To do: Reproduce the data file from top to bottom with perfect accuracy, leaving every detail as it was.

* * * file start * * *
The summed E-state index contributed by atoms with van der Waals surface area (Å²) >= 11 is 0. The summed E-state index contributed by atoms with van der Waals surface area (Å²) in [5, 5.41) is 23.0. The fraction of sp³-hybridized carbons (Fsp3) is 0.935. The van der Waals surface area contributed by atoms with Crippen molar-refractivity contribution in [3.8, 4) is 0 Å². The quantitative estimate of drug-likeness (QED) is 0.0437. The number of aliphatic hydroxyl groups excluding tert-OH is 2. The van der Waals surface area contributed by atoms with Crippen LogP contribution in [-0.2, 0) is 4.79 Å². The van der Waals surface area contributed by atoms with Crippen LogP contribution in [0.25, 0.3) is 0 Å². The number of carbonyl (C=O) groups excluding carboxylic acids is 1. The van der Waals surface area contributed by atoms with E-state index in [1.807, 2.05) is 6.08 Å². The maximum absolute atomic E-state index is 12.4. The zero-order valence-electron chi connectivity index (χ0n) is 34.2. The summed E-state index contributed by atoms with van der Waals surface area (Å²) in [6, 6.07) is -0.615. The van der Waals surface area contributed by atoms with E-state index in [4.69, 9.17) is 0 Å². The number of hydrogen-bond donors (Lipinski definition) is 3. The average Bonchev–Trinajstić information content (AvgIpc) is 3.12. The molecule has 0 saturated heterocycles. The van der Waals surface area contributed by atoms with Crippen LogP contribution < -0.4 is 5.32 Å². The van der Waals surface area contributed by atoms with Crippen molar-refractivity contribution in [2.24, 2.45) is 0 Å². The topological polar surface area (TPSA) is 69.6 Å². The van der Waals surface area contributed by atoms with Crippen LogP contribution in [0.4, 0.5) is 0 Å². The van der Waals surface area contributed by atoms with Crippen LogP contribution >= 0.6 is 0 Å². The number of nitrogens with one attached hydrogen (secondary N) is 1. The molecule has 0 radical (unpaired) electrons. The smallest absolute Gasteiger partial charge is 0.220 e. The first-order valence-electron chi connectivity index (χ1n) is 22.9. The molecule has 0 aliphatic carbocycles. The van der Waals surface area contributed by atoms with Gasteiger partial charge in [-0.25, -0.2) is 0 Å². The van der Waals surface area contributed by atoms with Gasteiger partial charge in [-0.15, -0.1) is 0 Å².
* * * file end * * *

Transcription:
The summed E-state index contributed by atoms with van der Waals surface area (Å²) >= 11 is 0. The summed E-state index contributed by atoms with van der Waals surface area (Å²) in [5, 5.41) is 23.0. The fraction of sp³-hybridized carbons (Fsp3) is 0.935. The van der Waals surface area contributed by atoms with Crippen molar-refractivity contribution in [3.8, 4) is 0 Å². The quantitative estimate of drug-likeness (QED) is 0.0437. The number of aliphatic hydroxyl groups excluding tert-OH is 2. The van der Waals surface area contributed by atoms with Crippen LogP contribution in [-0.2, 0) is 4.79 Å². The van der Waals surface area contributed by atoms with Crippen LogP contribution in [0.25, 0.3) is 0 Å². The number of carbonyl (C=O) groups excluding carboxylic acids is 1. The van der Waals surface area contributed by atoms with E-state index in [1.807, 2.05) is 6.08 Å². The maximum absolute atomic E-state index is 12.4. The zero-order valence-electron chi connectivity index (χ0n) is 34.2. The summed E-state index contributed by atoms with van der Waals surface area (Å²) in [6, 6.07) is -0.615. The van der Waals surface area contributed by atoms with E-state index in [4.69, 9.17) is 0 Å². The number of hydrogen-bond donors (Lipinski definition) is 3. The average Bonchev–Trinajstić information content (AvgIpc) is 3.12. The molecule has 0 saturated heterocycles. The van der Waals surface area contributed by atoms with Crippen LogP contribution < -0.4 is 5.32 Å². The van der Waals surface area contributed by atoms with Crippen molar-refractivity contribution in [2.24, 2.45) is 0 Å². The topological polar surface area (TPSA) is 69.6 Å². The van der Waals surface area contributed by atoms with Crippen LogP contribution in [0.4, 0.5) is 0 Å². The van der Waals surface area contributed by atoms with Crippen LogP contribution >= 0.6 is 0 Å². The number of nitrogens with one attached hydrogen (secondary N) is 1. The molecule has 0 radical (unpaired) electrons. The smallest absolute Gasteiger partial charge is 0.220 e. The first-order valence-electron chi connectivity index (χ1n) is 22.9. The molecule has 0 aliphatic carbocycles. The van der Waals surface area contributed by atoms with Gasteiger partial charge in [-0.25, -0.2) is 0 Å². The van der Waals surface area contributed by atoms with Gasteiger partial charge in [-0.15, -0.1) is 0 Å².